I was in Kansas City for about eight seconds. I left Portland at the very crack, and crossed two time zones, so I arrived at my hotel, felt weird and sad and where-am-I?, then called my dear friend Rebecca to save me from a Willy Loman episode.
Rebecca is fun and hilarious and a former New Yorker, actually she was one of my editors at Citysearch back a million years ago, and she rescued me in her funtime Jeep and took me to Rainy Day Books, where they'd partnered with a neighboring boutique for my event. There was a drawing for prizes, like a massage at a day spa, which Rebecca won, and I even met a MySpace friend, Jenny the Librarian, who came with a friend (Jenny won a dinner at a seafood restaurant in the drawing). Rebecca and I went out for tapas afterwards and I was once again struck by how happily and spaciously relocated New Yorkers are living.
I am left with next to no impression of Kansas City since I was there for mere minutes, but Rebecca pointed out the Hallmark headquarters, the fact that KC holds the record for the second-highest number of fountains in the world, second only to Rome, and I saw some construction for a Sprint building. Also, it was warm, which it's not in Ann Arbor, where I now find myself.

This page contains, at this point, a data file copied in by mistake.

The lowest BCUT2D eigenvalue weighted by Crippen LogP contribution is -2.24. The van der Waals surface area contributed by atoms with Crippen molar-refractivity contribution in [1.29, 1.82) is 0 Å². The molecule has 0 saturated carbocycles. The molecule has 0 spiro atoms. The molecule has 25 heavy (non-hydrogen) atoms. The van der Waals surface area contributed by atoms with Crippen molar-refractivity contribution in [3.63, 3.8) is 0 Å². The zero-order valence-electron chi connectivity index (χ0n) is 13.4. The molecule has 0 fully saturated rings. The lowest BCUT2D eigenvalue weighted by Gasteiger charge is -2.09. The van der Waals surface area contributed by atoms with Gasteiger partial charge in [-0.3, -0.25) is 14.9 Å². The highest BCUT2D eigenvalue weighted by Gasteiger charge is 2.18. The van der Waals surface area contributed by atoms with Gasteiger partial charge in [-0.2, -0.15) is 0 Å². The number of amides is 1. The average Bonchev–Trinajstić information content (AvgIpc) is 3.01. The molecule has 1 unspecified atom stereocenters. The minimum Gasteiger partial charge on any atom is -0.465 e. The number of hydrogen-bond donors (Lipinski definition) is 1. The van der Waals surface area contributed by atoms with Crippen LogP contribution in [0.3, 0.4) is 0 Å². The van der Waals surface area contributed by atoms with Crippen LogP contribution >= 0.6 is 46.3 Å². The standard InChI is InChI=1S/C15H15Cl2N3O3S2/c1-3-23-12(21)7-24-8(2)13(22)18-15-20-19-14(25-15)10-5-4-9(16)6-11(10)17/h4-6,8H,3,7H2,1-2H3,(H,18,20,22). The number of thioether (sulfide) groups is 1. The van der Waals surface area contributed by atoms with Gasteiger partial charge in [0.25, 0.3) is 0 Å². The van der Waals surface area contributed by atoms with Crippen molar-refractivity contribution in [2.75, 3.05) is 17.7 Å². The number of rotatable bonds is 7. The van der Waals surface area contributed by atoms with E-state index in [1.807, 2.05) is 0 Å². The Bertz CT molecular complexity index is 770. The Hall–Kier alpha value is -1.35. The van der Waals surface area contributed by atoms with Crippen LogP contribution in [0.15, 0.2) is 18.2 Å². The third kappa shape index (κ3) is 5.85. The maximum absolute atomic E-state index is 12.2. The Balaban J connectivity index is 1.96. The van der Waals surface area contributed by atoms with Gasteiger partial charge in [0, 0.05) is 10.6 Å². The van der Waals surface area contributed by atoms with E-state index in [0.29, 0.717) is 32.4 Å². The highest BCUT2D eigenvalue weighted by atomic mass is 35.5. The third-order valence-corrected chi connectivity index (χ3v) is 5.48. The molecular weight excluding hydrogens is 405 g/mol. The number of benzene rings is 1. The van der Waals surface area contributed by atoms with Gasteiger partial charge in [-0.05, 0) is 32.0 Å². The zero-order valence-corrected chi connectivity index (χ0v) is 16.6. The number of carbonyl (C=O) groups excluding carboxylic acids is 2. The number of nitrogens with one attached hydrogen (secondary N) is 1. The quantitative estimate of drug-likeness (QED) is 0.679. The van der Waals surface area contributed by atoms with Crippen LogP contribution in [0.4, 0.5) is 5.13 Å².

I feel the need to point out that hotels can be sad. Certain hotels have this sad quality and there's no getting around it. I find hotels that are in central business districts sad at night when everyone's gone home. I find any hotel, or anything for that matter, that has the word "Express" appended to it also a little sad. Like "Holiday Inn Express" or "TCBY Express," which is like a little cart in the rest stop on the New Jersey Turnpike. I'm very sensitive to spaces and rooms and buildings that are tinged with despair.